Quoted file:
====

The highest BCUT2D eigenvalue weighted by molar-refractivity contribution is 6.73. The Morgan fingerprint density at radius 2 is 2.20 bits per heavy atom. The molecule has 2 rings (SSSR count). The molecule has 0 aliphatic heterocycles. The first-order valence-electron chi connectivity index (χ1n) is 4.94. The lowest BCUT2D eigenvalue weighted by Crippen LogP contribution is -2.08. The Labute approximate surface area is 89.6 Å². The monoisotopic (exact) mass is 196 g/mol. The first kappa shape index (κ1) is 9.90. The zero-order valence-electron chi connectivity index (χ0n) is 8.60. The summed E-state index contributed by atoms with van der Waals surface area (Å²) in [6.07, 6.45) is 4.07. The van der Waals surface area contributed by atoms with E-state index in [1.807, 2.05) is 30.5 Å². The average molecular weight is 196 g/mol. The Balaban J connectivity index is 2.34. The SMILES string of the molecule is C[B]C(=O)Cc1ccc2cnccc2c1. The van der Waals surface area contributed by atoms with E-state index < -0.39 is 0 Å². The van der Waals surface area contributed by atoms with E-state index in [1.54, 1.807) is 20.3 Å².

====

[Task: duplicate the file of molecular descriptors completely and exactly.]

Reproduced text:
The highest BCUT2D eigenvalue weighted by molar-refractivity contribution is 6.73. The Morgan fingerprint density at radius 2 is 2.20 bits per heavy atom. The molecule has 2 rings (SSSR count). The molecule has 0 aliphatic heterocycles. The first-order valence-electron chi connectivity index (χ1n) is 4.94. The lowest BCUT2D eigenvalue weighted by Crippen LogP contribution is -2.08. The Labute approximate surface area is 89.6 Å². The monoisotopic (exact) mass is 196 g/mol. The first kappa shape index (κ1) is 9.90. The zero-order valence-electron chi connectivity index (χ0n) is 8.60. The summed E-state index contributed by atoms with van der Waals surface area (Å²) in [6.07, 6.45) is 4.07. The van der Waals surface area contributed by atoms with E-state index in [1.807, 2.05) is 30.5 Å². The average molecular weight is 196 g/mol. The Balaban J connectivity index is 2.34. The SMILES string of the molecule is C[B]C(=O)Cc1ccc2cnccc2c1. The van der Waals surface area contributed by atoms with E-state index < -0.39 is 0 Å². The van der Waals surface area contributed by atoms with E-state index in [1.54, 1.807) is 20.3 Å².